From the shelving bank of earth and stones which composes the outer rim of the cairn, there radiate three causeways of loose stones, now rather flattened on the surface and but little above the level of the ground, one pointing to the S. one to N.W. and one to E. In two of these causeways the shape and outline are well defined, but in that to E. the formation has been considerably broken and demolished. The form and dimensions of these projections are the same, in both of those marked c and d on the plan, each being 32 feet long, with a medium breadth of 9 feet, but narrowing slightly towards the extremity. The stones composing the pavement are loose and of all sizes, and there do not appear to be any large fixed stones bounding the outline, nor set up at the extremity of the causeways. The line of axis of two of these spokes would pass pretty nearly through the centre of the circle, but that of the third spoke c would not pass through the centre, but would cut off a segment of the circle, so that it is not produced from a radius of the circle. There is no evidence of there ever having been more than three of these appendages. This monument is also notable, as exhibiting lying open to view at the present time, a very perfect example of a kist-vaen. This chamber was laid open and the discovery was made known about twenty-five years ago by Canon Simpson, and several entire bones of an adult were found lying in the cavity. The position of the kist is not in the centre of the circle, but a little to the S.W. of that point, and it lies about a foot below the present surface. The measurements of the cavity are 4 feet 3 inches long, 2 feet wide, 2 foot 7 inches deep, the sides are formed of slabs of the limestone of the district, set on edge in an upright position, and the ends are closed by blocks of a similar description. The lid is formed of a single slab, 4 feet 6 inches long, 3 feet wide and 5 inches thick. The plane of the kist-vaen has a direction N.W. and S.E. The body must have been deposited in a bent or doubled up position.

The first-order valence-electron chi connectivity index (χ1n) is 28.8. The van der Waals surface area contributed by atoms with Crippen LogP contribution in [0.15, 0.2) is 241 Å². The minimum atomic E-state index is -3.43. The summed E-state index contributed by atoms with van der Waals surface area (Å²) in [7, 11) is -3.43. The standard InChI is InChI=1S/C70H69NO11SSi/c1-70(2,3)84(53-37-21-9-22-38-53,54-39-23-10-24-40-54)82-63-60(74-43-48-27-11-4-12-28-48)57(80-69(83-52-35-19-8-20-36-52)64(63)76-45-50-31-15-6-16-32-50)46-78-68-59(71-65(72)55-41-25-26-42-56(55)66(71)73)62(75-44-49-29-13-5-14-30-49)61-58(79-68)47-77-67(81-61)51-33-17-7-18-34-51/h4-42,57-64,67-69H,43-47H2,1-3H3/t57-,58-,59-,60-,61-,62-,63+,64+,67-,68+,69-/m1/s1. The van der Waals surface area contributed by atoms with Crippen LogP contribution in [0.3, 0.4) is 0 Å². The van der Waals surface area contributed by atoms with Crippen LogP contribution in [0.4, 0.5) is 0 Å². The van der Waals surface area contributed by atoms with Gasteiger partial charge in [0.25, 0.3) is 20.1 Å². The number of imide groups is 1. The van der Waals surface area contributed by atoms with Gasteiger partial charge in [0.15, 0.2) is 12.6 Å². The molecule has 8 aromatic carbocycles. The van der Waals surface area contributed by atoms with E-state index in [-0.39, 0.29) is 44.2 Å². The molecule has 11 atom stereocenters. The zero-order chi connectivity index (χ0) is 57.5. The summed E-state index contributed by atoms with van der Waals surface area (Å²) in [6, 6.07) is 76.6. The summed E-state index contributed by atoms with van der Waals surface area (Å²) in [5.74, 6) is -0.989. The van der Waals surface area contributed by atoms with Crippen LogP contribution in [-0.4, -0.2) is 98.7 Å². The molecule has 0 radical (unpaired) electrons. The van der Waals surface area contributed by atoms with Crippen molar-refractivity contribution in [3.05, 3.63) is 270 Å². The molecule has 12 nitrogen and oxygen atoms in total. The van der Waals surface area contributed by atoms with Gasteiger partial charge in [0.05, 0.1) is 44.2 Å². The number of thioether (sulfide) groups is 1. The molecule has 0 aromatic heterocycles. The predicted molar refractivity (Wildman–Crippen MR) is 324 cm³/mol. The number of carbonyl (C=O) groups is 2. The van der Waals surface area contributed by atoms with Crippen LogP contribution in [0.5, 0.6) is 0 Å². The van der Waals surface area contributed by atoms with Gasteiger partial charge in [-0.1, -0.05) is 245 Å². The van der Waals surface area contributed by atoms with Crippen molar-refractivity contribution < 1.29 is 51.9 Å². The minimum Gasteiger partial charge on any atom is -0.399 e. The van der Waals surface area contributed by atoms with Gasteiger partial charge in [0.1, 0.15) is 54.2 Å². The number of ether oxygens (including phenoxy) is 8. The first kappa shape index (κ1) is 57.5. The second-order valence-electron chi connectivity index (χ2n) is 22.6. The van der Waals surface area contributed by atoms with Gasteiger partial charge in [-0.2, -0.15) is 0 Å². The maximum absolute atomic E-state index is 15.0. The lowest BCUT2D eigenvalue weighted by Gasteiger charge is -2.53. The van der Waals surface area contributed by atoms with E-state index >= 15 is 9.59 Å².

It is a curious circumstance which obtains throughout the burial ground area on this moor, and I think I have observed the same elsewhere, that the grave mounds are apt to be placed in clusters of three in point of contiguity. About a hundred yards to the N.W. of No. io, there may be found the remains of two tumuli adjoining each other.
No. 11. Boat shaped barrow. This is a humpy-backed tumulus composed mostly of earth; it is about 25 feet long and 15 feet broad at the centre, where it is about 22 feet high above the level of the ground: it is oval in outline, and may be described as boat-shaped, that is as a boat bottom upwards: the long axis is E and W. The western end is bounded by a large stone 4 feet 6 inches long by 3 feet broad: the sites of three other fixed stones may be discerned along the southern boundary, and three more at the east end, so that the probability is that the barrow was set round with stones.
No. 12. Circular barrow. Stands 50 yards to the S. of the last. It is a circular mound 15 feet in diameter, of heaped up earth and stones, the top of it is occupied by a quantity of loose stones, there is a hollow in the centre, where it seems to have been opened at some time for examination.
We will now proceed to the group (b), Stone Circles on the S.W. near the old Roman road. About a third of a mile from the White Raise, close by the point at which the old Roman road crosses the rill, which goes to form the Elderbeck, there is the following circular enclosure, which is marked in the ordnance map, as the remains of a Druidical Circle.